All things come to an end – Charlie after he had retired from the band

Charles Chegwyn 8th February 1956

1959: Charles Chegwyn and Matt Radcliffe – two great servants of St Agnes Band (Photos: Ken Young) The photo on the right was included in the West Briton with this caption: “Mr Charles Chegwyn (91) of Churchtown, and Mr M P Radcliffe, of Town-hill, (who will be 89 tomorrow), two esteemed residents of St Agnes, enjoying a rest in the sunshine. Both of them well and active, Mr Radcliffe and his old friend meet frequently for talks about St Agnes of other days.”

Charlie in the band room doorway

Charles Chegwyn died in the evening of the 8th February 1965 – he had been sitting in his chair after having been out and about during the day. He was 96 years old. At his funeral, the band played two of his favourite hymns: one in the church and one at his graveside: The day thou gave us Lord is ended. His funeral brought forth many tributes and the attendance by St Agnes Town Band was much appreciated both for the playing of the hymns and for providing the six bearers which included my brother, and myself. A memory which still causes me to shiver is that whilst standing at the graveside, my foot slipped and it was touch and go whether I or Charlie would reach the bottom of the grave first. Luckily, one of the other bearers grabbed my arm and I recovered my balance, if not my dignity.

The Chegwyn’s grave at St Agnes

Helen Benney, a young girl at the time, has vague memories of a group of people, including her father Claude Tonkin, Dorothy’s son, clearing the unwanted contents of Charlie’s house and putting them on a bonfire in the garden.

Charlie with his beloved bass, the instrument that David Bunney (my brother) took over after Charlie’s death

Number two churchtown – Chegwyn’s. In The Story of a Village Street by Frank Carpenter it states: “This attractive Georgian fronted house is named after Charlie Chegwyn, a former resident. Until the mid-1930s it was known as Ivy House or Ivy Cottage and was built about 1750 and restored in 1967 by Gordon Round”. It seems likely that the property received its new name when the restoration took place – in 1967. A fitting gesture to one of the village’s characters.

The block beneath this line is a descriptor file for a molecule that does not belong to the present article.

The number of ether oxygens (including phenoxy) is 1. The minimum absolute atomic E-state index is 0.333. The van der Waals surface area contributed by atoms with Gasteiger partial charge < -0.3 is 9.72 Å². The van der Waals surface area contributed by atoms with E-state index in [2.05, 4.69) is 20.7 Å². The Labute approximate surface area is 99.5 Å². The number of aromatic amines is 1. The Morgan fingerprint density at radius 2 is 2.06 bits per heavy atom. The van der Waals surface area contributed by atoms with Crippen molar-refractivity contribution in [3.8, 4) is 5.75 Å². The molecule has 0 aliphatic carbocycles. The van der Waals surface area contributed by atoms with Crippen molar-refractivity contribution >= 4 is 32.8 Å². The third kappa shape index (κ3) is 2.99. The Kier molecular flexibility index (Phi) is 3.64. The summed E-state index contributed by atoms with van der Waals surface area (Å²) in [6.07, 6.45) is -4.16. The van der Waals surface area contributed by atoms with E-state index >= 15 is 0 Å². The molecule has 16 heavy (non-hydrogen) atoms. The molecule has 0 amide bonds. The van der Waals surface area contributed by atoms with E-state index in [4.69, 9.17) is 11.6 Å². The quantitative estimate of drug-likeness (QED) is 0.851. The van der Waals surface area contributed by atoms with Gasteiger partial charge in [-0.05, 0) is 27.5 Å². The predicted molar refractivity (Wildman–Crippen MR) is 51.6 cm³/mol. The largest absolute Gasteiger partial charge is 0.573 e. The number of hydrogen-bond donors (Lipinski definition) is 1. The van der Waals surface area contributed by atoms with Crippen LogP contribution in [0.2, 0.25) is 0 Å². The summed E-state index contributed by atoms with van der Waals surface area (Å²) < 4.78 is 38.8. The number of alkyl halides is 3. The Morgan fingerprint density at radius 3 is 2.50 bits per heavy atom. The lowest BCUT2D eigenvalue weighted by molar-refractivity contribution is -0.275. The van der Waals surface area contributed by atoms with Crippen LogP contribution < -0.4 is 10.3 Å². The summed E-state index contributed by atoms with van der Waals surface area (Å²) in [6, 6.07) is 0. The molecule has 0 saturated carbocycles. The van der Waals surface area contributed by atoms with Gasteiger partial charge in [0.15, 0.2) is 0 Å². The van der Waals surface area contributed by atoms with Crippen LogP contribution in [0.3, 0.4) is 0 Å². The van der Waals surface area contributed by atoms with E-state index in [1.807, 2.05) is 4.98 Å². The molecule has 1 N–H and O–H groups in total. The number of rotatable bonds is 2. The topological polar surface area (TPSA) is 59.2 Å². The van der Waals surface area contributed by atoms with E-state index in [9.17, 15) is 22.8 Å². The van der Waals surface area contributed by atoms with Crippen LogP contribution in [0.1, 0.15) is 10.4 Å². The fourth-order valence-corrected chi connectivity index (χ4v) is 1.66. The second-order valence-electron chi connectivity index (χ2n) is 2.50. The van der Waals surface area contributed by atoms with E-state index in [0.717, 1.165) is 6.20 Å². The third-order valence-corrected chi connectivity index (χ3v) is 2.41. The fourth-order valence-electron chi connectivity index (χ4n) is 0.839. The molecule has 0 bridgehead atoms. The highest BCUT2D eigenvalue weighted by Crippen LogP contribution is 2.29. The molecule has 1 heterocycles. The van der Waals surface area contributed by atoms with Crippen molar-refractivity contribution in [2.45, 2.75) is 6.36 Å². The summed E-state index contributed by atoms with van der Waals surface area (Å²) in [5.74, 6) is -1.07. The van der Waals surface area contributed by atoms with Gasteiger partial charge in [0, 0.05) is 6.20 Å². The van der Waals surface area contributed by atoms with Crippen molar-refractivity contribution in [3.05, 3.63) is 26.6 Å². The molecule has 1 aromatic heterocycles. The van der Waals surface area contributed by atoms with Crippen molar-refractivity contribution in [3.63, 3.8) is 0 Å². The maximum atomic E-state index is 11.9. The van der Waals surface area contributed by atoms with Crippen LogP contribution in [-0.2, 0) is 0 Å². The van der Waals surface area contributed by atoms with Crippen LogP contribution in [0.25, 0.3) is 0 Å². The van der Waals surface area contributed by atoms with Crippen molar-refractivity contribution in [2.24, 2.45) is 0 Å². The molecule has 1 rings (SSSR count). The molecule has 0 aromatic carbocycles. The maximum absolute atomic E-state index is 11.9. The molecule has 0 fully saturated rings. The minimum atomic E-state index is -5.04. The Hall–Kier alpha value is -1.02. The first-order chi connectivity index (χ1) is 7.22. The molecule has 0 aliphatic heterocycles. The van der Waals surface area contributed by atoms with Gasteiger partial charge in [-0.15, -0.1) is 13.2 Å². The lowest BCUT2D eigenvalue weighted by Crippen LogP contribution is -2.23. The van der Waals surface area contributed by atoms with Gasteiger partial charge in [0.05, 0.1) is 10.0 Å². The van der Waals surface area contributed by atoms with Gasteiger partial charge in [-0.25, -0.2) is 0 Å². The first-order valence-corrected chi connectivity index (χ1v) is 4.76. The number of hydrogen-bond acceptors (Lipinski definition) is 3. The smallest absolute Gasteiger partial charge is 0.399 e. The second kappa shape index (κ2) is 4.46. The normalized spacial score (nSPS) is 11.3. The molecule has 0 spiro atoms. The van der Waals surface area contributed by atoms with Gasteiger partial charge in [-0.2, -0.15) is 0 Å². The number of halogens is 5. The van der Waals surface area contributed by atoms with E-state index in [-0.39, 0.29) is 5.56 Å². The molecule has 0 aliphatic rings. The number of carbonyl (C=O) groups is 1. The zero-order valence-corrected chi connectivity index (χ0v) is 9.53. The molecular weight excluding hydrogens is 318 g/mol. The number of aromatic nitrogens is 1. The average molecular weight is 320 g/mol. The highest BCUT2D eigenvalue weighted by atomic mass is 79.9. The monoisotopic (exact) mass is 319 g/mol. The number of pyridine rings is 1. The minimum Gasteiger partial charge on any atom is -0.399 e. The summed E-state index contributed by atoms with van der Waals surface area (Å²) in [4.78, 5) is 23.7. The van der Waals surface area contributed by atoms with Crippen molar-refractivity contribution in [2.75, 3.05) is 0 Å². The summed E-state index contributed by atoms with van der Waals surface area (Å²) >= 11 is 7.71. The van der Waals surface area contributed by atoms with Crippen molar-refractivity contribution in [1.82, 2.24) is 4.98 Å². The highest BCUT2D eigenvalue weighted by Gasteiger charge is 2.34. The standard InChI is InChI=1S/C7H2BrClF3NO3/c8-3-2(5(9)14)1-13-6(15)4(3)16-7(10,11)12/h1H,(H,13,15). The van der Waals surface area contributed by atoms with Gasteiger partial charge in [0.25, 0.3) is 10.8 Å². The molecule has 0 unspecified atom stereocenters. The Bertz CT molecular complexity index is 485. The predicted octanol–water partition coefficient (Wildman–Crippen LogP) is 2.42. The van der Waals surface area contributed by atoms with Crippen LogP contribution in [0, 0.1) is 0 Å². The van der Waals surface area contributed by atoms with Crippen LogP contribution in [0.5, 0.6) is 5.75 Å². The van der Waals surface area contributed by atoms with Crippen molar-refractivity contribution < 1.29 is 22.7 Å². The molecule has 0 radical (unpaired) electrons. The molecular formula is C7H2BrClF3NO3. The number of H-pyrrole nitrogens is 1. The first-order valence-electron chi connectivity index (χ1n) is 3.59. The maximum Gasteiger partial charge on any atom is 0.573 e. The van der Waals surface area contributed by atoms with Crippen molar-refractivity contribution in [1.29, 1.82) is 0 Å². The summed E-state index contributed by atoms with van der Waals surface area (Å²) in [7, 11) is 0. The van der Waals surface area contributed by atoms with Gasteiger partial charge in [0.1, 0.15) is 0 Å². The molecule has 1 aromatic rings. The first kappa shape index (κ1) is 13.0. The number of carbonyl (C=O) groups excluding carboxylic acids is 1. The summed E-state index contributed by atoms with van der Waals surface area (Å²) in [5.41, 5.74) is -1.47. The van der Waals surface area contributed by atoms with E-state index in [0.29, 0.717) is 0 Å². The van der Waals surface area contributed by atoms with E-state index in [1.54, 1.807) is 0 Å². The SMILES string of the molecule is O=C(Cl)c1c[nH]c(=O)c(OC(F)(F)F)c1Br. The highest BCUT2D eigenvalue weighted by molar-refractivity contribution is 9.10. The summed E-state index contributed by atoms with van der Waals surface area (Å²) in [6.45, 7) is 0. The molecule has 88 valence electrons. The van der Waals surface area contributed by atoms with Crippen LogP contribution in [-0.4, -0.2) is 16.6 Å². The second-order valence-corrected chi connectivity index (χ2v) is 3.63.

A little further up the street is Chegwyn Gardens: the site of Charlie’s garden and stable. It is now a delightful remembrance garden created by another much-loved St Agnes man, the late George Mannell.

The band members who played at the same time as Charlie described him as “easy going” and “mild mannered”. An unassuming man who had great respect for everyone and rarely raised his voice in disagreement with others. He was, as one said, “one of the best”.

Charlie Chegwyn’s bust – by N Homer (Courtesy Dean Woon)

Now, in 2024, it is almost 60 years since Charlie died. Memories fade but if you do remember him in his final years it will most likely be of him sitting in the St Agnes Hotel, supping his pint, or perhaps in his front garden, leaning on his walking stick, chatting to passers-by.




I am greatly indebted to the following:

Susan Coney of Truro for her considerable help with the Chegwyn, Tregellas and Paddy research.

Paula Ford, Charlie’s great niece.

Clive Benney, Roger Radcliffe and Peter “Nick” Thomas for their help in determining the location of Wheal Rock.

Clive Benney who provided most of the photographs.

Those who provided information whether acknowledged or not.


Tony Mansell is the author of several books on aspects of Cornish history. In 2011 he was made a Bardh Kernow (Cornish Bard) for his writing and research, taking the name of Skrifer Istori. He has a wide interest in Cornish history, is a researcher with the Cornish National Music Archive and a sub-editor with Cornish Story.


Tony Mansell
Tony Mansell is the author of several books on aspects of Cornish history. He was made a Bardh Kernow (Cornish Bard) for his writing and research, taking the name of Skrifer Istori. He is a sub-editor with Cornish Story and a researcher with the Cornish National Music Archive specialising in Cornish Brass Bands and their music.